Sherwood applied for leave to appeal to the Court of Appeal at a hearing held on 7 February 2002. The application was made on five specific grounds under the main head of claim above, namely Staff Not Made Redundant Earlier. The specific grounds raised by Sherwood were the following:
Dyson LJ heard the application and concluded that the challenges raised by Sherwood were all based on findings of pure fact. The specific grounds raised by Counsel had all been concluded by Judge Bowsher at the previous hearing on 7 November 2001. Accordingly, the application by Sherwood for leave to appeal was dismissed
The most significant point to remember when considering the award of damages in this case is that the preliminary issues relating to the enforceability of the exclusion and limitation clauses contained within the contract were considered by Havery J. in the Technology and Construction Court before the Court of Appeal judgment in Watford Electronics Limited v Sanderson CFL Limited ( Masons CLR 57). Following the Court of Appeal judgment in that case it is unclear whether the exclusion and limitation clauses contained within the contract would, today, be found to be similarly unreasonable and unenforceable. As a consequence, the assessment of damages awarded by Judge Bowsher must be treated with care both in terms of the value and the heads of loss recovered. It is worth revisiting the issue of the exclusion and limitation clauses.
In the contract the relevant exclusion and limitation clauses were as follows:
15.01 The Supplier shall have no liability in respect of any indirect loss of contracts, goodwill, revenue, profits, anticipated savings or other benefits whether arising from negligence, breach of contract or otherwise…"
15.02 The liability of the Supplier in relation to any claim or series of claims arising out of one occurrence or circumstances or series of occurrences or circumstances, consequent on or attributable to one original cause shall be limited to an amount equal to the licence fees paid by the Customer hereunder, except in the case of personal injury or for death of any person resulting from negligence for which no limit applies…"
Although there had been some negotiation and amendment of the terms and conditions by the parties, any changes were minor and the above clauses remained as per Sherwood's standard written terms of business.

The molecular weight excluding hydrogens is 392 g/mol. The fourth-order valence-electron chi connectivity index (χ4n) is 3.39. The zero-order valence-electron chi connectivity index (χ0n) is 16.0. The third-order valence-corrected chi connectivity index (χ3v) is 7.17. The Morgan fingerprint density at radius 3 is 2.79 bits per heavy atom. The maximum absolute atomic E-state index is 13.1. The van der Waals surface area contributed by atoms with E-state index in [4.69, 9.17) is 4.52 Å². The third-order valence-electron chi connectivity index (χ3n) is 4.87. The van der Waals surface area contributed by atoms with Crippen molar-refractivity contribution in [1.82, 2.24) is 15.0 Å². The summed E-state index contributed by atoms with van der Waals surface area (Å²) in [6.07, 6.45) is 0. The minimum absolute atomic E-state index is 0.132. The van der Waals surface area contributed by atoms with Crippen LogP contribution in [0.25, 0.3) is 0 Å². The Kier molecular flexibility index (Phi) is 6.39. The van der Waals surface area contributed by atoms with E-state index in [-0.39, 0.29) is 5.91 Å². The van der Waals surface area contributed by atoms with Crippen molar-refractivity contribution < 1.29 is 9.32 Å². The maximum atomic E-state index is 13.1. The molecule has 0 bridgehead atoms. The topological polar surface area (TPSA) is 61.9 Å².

Judge Havery at the preliminary issues stage found that the agreement was on Sherwood's written standard terms of business and that the limitation and exclusion clauses were unreasonable. In his deliberations Judge Harvery held that the fact the contract was negotiated between two substantial enterprises with knowledge of its terms was only a factor pointing in favour of the reasonableness of the term, and nothing more than that.
In Watford Electronics, Chadwick LJ (giving the judgment of the Court) took a more robust attitude towards negotiations, stating that where experienced businessmen representing substantial companies of equal bargaining power negotiate an agreement, they may be taken to have had regard to the matters known to them. They should be taken to be the best judges of the commercial fairness of the agreement which they have made, including the fairness of each of the terms in that agreement and whether the terms are reasonable. The Court should not assume that either is likely to commit his company to an agreement which he thinks is unfair, or which he thinks includes unreasonable terms. Unless satisfied that one party has, in effect, taken unfair advantage of the other - so that a term is so unreasonable that it cannot properly have been understood or considered - the court should not interfere.
In Watford Electronics the user had attempted to negotiate changes to the exclusion and limitation of liability clauses but without success. Chadwick LJ found that the terms excluding indirect loss were fair and reasonable. The main factors influencing his decision were (a) the equal bargaining power of the parties, (b) the fact the key terms of the contract were subject to negotiation; including price and who would bear the risk of remedying loss of profits and other consequential losses, and (c) the fact Watford’s own written standard terms contained similar exclusion clauses. These factors may be used to test the enforceability of other exclusion and limitation clauses, however, the Watford Electronics case was substantially fact based with the result that this Court of Appeal judgment may well be distinguished.
With this is mind, how could Sherwood have effectively excluded its loss? Loss of anticipated savings made up the significant element of the recoverable losses in this case. Of the £2,622,259.69 awarded £1,894,828.72 related to loss of anticipated savings, being for policy in-house savings, audit savings and staff not made redundant earlier. Could these losses have been excluded by effective drafting? Judge Havery made an interesting comment at the preliminary issues stage. In his view, computer systems were sold on the very basis that they would make savings. As such, a good reason had to be shown to support an exclusion of loss of anticipated savings or other benefits. It is therefore submitted that irrespective of the drafting of clause 15.01, it would have been extremely difficult for Sherwood to have successfully excluded its loss regarding anticipated savings given the nature of the system sold and the purpose for which it was to be used.